Standard & Poor's warned it could cut Greece's BB-plus credit rating if it becomes clear that the proposed European Stability Mechanism will favor public creditors to the detriment of private bond holders.
Greece, as a potential recipient of European Stability Mechanism (ESM) funding, could have its ratings negatively affected by the new rules, S&P said, echoing a warning it issued earlier this week regarding Portugal's ratings.
"We believe that assigning 'preferred creditor' status to future official lending via the ESM could be detrimental to the ability of non-official holders of sovereign debt to be repaid," S&P said in a statement.
S&P said it will await details of the plan to make its decision, which shouldn't take longer than three months.
As part of the new mechanism for resolving debt crisis, euro zone finance ministers agreed last weekend that sovereign bonds issued as of 2013 would carry collective action clauses — an instrument allowing a country to restructure its debt with the agreement of a certain percentage of creditors.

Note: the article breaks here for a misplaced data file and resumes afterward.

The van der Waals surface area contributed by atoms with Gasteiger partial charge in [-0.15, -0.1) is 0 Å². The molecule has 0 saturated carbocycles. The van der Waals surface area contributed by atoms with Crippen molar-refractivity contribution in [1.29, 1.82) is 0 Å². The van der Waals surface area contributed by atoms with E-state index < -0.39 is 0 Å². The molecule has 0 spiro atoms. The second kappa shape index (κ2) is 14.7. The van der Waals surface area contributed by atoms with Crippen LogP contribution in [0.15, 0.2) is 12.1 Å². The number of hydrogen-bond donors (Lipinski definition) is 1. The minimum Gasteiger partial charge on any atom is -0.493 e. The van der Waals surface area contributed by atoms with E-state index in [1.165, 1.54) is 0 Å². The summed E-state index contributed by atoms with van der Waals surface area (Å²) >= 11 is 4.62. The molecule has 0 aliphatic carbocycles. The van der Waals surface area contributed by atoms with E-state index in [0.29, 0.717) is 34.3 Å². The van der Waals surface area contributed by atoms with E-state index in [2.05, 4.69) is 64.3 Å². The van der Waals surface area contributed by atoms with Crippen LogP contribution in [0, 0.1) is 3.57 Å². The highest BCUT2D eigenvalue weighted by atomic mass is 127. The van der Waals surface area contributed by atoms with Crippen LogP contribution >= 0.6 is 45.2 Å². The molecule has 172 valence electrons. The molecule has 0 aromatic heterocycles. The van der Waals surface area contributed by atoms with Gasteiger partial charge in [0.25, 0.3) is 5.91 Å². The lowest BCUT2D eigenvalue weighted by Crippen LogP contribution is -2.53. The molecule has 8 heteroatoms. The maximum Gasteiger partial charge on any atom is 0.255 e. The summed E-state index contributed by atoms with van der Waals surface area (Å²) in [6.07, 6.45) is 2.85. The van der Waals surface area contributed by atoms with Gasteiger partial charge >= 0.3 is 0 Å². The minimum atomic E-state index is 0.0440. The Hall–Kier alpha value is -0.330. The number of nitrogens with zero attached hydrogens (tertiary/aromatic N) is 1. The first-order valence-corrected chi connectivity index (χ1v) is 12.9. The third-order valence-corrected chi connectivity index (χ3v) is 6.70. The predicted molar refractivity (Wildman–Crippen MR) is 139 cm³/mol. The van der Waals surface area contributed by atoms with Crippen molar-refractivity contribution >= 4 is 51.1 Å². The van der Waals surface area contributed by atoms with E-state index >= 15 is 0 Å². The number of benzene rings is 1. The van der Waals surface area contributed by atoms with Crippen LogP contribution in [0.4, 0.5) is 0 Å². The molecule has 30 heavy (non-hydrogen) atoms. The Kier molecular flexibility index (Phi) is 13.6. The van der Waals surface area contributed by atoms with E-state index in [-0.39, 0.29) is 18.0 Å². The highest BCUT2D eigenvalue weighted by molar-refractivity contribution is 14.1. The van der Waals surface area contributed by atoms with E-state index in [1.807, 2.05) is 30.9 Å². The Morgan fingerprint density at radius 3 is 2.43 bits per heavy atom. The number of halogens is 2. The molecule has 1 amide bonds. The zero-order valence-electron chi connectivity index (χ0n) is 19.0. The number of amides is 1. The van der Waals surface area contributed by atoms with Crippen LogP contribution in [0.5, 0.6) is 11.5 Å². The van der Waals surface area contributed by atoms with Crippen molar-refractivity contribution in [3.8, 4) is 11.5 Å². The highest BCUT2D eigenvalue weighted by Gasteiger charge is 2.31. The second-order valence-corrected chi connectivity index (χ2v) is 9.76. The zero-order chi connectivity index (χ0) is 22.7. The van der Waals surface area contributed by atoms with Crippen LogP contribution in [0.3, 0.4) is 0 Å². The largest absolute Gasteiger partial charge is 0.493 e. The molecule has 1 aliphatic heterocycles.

The mechanism would also allow shareholders of the ESM to trigger a debt restructuring on a case-by-case basis. It envisions that any post-2013 lending by the ESM will benefit from "preferred creditor status."
"We believe that such subordination could hurt the prospects of timely and full repayment of non-ESM sovereign debt and would likely lower recoveries on such non-ESM sovereign debt," S&P said.
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